Of course, “a seizure lawful at its inception can nevertheless violate the Fourth Amendment if its manner of execution unreasonably infringes possessory interests protected by the Fourth Amendment's prohibition on ‘unreasonable seizures.’ “ Jacobsen, 466 U.S. at 125. To determine whether the seizure became unreasonable, this Court “must balance the nature and quality of the intrusion on the individual's Fourth Amendment interests against the importance of the governmental interests alleged to justify the intrusion.” United States v. Place, 462 U.S. 696, 703 (1983); see United States v. Martin, 157 F.3d 46, 54 (2d Cir.1998) (“even a seizure based on probable cause is unconstitutional if police act with unreasonable delay in securing a warrant”).
Here, we balance the interests at stake to determine whether the three month delay was reasonable. Stabile relies on Mitchell 's focus on the property interest at stake in one's computer:
Computers are relied upon heavily for personal and business use. Individuals may store personal letters, e-mails, financial information, passwords, family photos, and countless other items of a personal nature in electronic form on their computer hard drives․ If anything, this consideration applies with even greater force to the hard drive of a computer, which is the digital equivalent of its owner's home, capable of holding a universe of private information.
Mitchell, 565 F.3d at 1351-52. Stabile also argues that “his job required him to have constant access to a computer.” Appx. at A-202; Appellant's Br. 23.
Stabile's actions undermine his argument. First, it is undisputed that Stabile did not ask for the return of his hard drives until February 15, 2008-eighteen months after the initial seizure of the hard drives.11 See United States v. Johns, 469 U.S. 478, 487 (1985) (defendants who “never sought return of the property” cannot argue that delay adversely affected Fourth Amendment rights). And when asked why he never requested the return of the hard drives, Stabile testified, “I just assumed that perhaps that they didn't find anything and it was going to go away.” Appx. at A-780. Second, although Stabile claims he needed a computer for work, Deetz brought a replacement computer to the house one day after Stabile's computers had been seized. Appx . at A-473-75.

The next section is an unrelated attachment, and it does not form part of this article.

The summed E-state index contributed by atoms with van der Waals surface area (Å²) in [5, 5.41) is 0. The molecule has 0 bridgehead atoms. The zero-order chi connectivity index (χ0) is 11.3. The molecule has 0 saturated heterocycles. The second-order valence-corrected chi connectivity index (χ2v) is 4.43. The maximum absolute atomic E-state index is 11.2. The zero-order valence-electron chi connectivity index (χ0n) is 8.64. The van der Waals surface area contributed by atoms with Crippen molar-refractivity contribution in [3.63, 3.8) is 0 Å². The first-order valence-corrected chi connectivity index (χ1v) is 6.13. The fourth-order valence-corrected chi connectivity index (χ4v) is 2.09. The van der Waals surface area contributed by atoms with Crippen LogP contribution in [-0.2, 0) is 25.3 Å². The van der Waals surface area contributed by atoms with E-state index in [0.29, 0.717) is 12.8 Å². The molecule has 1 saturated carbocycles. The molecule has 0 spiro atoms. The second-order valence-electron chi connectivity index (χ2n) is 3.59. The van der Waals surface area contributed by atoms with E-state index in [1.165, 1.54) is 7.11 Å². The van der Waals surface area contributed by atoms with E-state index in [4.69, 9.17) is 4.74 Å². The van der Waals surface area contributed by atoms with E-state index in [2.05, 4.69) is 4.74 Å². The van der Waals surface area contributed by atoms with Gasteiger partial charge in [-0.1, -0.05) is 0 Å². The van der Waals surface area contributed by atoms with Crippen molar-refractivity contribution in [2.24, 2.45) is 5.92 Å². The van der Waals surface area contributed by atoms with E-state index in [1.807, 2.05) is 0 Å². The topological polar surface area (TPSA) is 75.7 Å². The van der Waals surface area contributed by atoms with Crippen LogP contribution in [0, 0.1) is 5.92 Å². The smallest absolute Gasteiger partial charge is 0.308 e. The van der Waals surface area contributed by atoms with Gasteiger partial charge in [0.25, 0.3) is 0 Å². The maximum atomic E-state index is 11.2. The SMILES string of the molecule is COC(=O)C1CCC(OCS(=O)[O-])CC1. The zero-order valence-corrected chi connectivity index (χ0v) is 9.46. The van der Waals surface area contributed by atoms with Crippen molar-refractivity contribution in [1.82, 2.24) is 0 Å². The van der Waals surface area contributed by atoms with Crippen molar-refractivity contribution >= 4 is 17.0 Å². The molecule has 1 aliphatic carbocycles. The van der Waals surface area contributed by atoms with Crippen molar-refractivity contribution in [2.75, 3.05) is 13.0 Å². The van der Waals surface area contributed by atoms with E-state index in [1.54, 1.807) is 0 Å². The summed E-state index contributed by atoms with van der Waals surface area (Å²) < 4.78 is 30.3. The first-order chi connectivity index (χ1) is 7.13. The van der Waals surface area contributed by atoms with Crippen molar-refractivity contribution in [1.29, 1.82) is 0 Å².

We also consider the Government's rationale for the delay. Agent Albanese testified that the three-month delay in securing a state search warrant was due to his assignment to a Secret Service Detail protecting the President and other high officials. Moreover, because Albanese was the lead case agent, he was responsible for seeking the state search warrant. Stabile notes that the Eleventh Circuit in Mitchell rejected the argument that a 21-day delay was not unreasonable because the officer was attending a training seminar. Mitchell, 565 F.3d at 1352. However, the Mitchell court explicitly stated that “we emphasize that we are applying a rule of reasonableness that is dependent on all of the circumstances .” Id. Moreover, the Mitchell court stated that it would be “sympathetic” if “some overriding circumstances arose, necessitating the diversion of law enforcement personnel to another case.” Id. at 1353. Here, such overriding circumstances were present because Agent Albanese was assigned to what was obviously important security work. Agent Albanese was also the lead investigator on a multiple-county investigation requiring coordination. Considering this explanation along with the other factors, we believe the Government's three-month delay in obtaining a state search warrant was reasonable under the circumstances. Nevertheless, the delay was not unavoidable, and we are troubled by it. In the absence of the same circumstances present here, we might very well reach a different result.
III.A.4. Execution of State Search Warrant
As previously discussed, Agent Albanese obtained the state search warrant on October 19, 2006. In mid-November, Detective Vanadia commenced a warranted search of the 120 GB hard drive solely for evidence of financial crimes.12 During this search, Vanadia noticed a folder named “Kazvid.” The folder contained files bearing names indicative of child pornography. Vanadia then opened these files and “confirmed” that they did contain child pornography. Stabile argued that this search violated the Fourth Amendment and that the fruits of the search had to be suppressed.
The District Court first determined that Detective Vanadia lawfully opened the Kazvid folder. The District Court then found that the file names of the files in the Kazvid folder were in “plain view,” but that the plain view doctrine did not encompass the contents of those files. However, the District Court determined that Vanadia's decision to view the contents of the files, although violative of the Fourth Amendment, did not require suppression because of the inevitable discovery doctrine.